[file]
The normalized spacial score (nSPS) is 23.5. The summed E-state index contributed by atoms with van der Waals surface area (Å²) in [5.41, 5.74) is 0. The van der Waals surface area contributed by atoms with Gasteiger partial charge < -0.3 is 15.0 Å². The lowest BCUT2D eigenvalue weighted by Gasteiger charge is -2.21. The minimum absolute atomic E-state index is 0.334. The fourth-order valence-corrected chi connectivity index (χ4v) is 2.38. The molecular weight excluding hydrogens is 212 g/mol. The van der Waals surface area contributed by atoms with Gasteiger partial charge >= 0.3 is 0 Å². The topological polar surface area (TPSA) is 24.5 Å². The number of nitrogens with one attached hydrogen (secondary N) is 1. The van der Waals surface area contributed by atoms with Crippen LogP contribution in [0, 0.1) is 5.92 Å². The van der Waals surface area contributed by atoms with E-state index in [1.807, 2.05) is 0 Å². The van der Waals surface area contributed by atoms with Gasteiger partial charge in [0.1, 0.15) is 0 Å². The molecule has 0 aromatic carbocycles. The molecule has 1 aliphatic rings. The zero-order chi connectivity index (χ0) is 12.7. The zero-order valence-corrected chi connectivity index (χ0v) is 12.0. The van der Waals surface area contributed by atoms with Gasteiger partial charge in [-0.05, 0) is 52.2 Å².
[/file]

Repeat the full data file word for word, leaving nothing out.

The normalized spacial score (nSPS) is 23.5. The summed E-state index contributed by atoms with van der Waals surface area (Å²) in [5.41, 5.74) is 0. The van der Waals surface area contributed by atoms with Gasteiger partial charge < -0.3 is 15.0 Å². The lowest BCUT2D eigenvalue weighted by Gasteiger charge is -2.21. The minimum absolute atomic E-state index is 0.334. The fourth-order valence-corrected chi connectivity index (χ4v) is 2.38. The molecular weight excluding hydrogens is 212 g/mol. The van der Waals surface area contributed by atoms with Gasteiger partial charge >= 0.3 is 0 Å². The topological polar surface area (TPSA) is 24.5 Å². The number of nitrogens with one attached hydrogen (secondary N) is 1. The van der Waals surface area contributed by atoms with Crippen LogP contribution in [0, 0.1) is 5.92 Å². The van der Waals surface area contributed by atoms with E-state index in [1.807, 2.05) is 0 Å². The van der Waals surface area contributed by atoms with Gasteiger partial charge in [0.1, 0.15) is 0 Å². The molecule has 0 aromatic carbocycles. The molecule has 1 aliphatic rings. The zero-order chi connectivity index (χ0) is 12.7. The zero-order valence-corrected chi connectivity index (χ0v) is 12.0. The van der Waals surface area contributed by atoms with Gasteiger partial charge in [-0.05, 0) is 52.2 Å².